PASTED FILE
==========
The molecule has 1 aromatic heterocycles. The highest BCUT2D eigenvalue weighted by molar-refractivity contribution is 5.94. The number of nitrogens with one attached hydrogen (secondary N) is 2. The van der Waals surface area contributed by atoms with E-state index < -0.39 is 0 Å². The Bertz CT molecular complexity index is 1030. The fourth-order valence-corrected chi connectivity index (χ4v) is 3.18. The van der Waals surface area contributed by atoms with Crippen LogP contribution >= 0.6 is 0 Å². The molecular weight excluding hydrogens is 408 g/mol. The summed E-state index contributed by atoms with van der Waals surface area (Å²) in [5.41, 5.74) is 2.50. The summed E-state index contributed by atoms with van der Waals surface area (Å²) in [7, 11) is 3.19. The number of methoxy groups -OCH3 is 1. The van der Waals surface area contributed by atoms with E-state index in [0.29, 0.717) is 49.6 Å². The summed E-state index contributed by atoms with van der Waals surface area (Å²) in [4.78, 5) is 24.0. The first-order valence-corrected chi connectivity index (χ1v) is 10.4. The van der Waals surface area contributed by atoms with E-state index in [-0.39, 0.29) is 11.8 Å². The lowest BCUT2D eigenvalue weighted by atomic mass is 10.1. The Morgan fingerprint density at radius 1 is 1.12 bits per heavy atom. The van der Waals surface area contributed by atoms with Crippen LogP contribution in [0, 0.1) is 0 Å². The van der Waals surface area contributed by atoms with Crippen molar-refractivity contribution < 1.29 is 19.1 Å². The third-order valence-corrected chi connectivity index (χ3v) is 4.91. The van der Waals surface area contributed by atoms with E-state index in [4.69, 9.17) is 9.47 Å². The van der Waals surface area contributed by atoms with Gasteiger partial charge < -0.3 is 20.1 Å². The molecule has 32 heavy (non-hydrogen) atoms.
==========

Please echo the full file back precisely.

The molecule has 1 aromatic heterocycles. The highest BCUT2D eigenvalue weighted by molar-refractivity contribution is 5.94. The number of nitrogens with one attached hydrogen (secondary N) is 2. The van der Waals surface area contributed by atoms with E-state index < -0.39 is 0 Å². The Bertz CT molecular complexity index is 1030. The fourth-order valence-corrected chi connectivity index (χ4v) is 3.18. The van der Waals surface area contributed by atoms with Crippen LogP contribution >= 0.6 is 0 Å². The molecular weight excluding hydrogens is 408 g/mol. The summed E-state index contributed by atoms with van der Waals surface area (Å²) in [5.41, 5.74) is 2.50. The summed E-state index contributed by atoms with van der Waals surface area (Å²) in [7, 11) is 3.19. The number of methoxy groups -OCH3 is 1. The van der Waals surface area contributed by atoms with E-state index in [0.29, 0.717) is 49.6 Å². The summed E-state index contributed by atoms with van der Waals surface area (Å²) in [4.78, 5) is 24.0. The first-order valence-corrected chi connectivity index (χ1v) is 10.4. The van der Waals surface area contributed by atoms with E-state index in [-0.39, 0.29) is 11.8 Å². The lowest BCUT2D eigenvalue weighted by atomic mass is 10.1. The Morgan fingerprint density at radius 1 is 1.12 bits per heavy atom. The van der Waals surface area contributed by atoms with Crippen LogP contribution in [0, 0.1) is 0 Å². The van der Waals surface area contributed by atoms with Crippen molar-refractivity contribution < 1.29 is 19.1 Å². The third-order valence-corrected chi connectivity index (χ3v) is 4.91. The van der Waals surface area contributed by atoms with E-state index in [4.69, 9.17) is 9.47 Å². The van der Waals surface area contributed by atoms with Gasteiger partial charge < -0.3 is 20.1 Å². The molecule has 32 heavy (non-hydrogen) atoms.